How a Century of War Changed the Lives of Women looks at the remarkable impact of war on women in Britain. It shows how conflict has changed women's lives and how those changes have put women at the centre of peace campaigning.
Lindsey German, one of the UK's leading anti-war activists and commentators, shows how women have played a central role in anti-war and peace movements, including the recent wars in Afghanistan and Iraq. The women themselves talk about how they overcame prejudice and difficulty to become valued members of the struggle. The book integrates this experience with a historical overview, analysing the two world wars as catalysts of social change for women. It looks at how the changing nature of war, especially the involvement of civilians, increasingly involves significant numbers of women. As well as providing an inspiring account of women's opposition to war, the book also turns a critical eye to contemporary developments, challenging negative assumptions about Muslim women and showing how anti-war movements are feeding into a broader desire to change society.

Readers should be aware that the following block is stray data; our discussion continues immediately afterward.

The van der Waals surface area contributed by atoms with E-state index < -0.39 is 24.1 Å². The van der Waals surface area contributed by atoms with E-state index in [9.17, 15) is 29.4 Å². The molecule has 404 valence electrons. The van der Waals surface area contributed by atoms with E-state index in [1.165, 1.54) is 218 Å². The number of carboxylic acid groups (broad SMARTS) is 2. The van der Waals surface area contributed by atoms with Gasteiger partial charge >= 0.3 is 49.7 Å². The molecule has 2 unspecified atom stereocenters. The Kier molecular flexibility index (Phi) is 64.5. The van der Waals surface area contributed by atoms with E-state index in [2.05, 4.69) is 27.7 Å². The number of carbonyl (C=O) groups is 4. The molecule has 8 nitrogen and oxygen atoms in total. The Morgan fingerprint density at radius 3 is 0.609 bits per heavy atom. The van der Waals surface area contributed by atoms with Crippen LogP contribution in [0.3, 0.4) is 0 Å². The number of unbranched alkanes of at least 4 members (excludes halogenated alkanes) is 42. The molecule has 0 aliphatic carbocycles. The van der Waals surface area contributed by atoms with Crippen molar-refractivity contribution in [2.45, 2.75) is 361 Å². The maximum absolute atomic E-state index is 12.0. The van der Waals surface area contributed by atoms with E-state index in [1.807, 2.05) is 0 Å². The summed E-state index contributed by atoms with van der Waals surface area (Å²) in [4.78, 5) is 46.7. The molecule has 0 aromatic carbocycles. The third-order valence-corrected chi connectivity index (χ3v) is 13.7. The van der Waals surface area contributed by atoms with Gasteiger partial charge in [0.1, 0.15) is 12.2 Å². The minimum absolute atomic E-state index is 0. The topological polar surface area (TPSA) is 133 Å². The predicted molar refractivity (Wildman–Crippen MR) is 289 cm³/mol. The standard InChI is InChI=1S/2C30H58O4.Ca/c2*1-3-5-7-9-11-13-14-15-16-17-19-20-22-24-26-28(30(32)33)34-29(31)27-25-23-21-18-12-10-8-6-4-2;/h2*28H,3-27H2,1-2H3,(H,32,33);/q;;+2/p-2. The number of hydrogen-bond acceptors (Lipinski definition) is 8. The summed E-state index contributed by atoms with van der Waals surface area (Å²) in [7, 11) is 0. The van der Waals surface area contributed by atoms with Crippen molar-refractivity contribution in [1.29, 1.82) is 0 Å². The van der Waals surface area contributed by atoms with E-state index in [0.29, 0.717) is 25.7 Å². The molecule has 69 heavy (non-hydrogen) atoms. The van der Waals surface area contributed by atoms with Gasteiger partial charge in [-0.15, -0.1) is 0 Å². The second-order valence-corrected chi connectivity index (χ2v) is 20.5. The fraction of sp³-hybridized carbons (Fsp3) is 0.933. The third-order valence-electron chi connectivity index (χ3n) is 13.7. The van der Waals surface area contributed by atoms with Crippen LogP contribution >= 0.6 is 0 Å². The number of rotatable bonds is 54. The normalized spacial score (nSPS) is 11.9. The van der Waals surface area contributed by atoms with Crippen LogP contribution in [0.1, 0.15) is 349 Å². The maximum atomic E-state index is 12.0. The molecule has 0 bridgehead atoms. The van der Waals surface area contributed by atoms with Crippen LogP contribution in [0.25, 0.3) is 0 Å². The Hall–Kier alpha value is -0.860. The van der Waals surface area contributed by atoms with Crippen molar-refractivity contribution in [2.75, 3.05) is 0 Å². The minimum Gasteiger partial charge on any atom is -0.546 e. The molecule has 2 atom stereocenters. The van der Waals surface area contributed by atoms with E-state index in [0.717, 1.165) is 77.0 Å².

Lindsey German is convenor of the Stop the War Coalition, which organised the biggest demonstration in British history against the Iraq war, and a regular contributor to Counterfire. She lectures at the University of Hertfordshire and is the co-author of A People's History of London (Verso, 2012) and author of Material Girls (Bookmarks, 2007) and How a Century of War Changed the Lives of Women (Pluto, 2013).
1. Women and the Great War 2. The Home Front 1939-45 3. In the shadow of the bomb 4. Vietnam and the liberation decade 5. From Greenham to the Gulf 6. A mass movement is born 7. War, liberation and Muslim women 8. Changes: war and women's consciousness 9. Conclusion Notes Index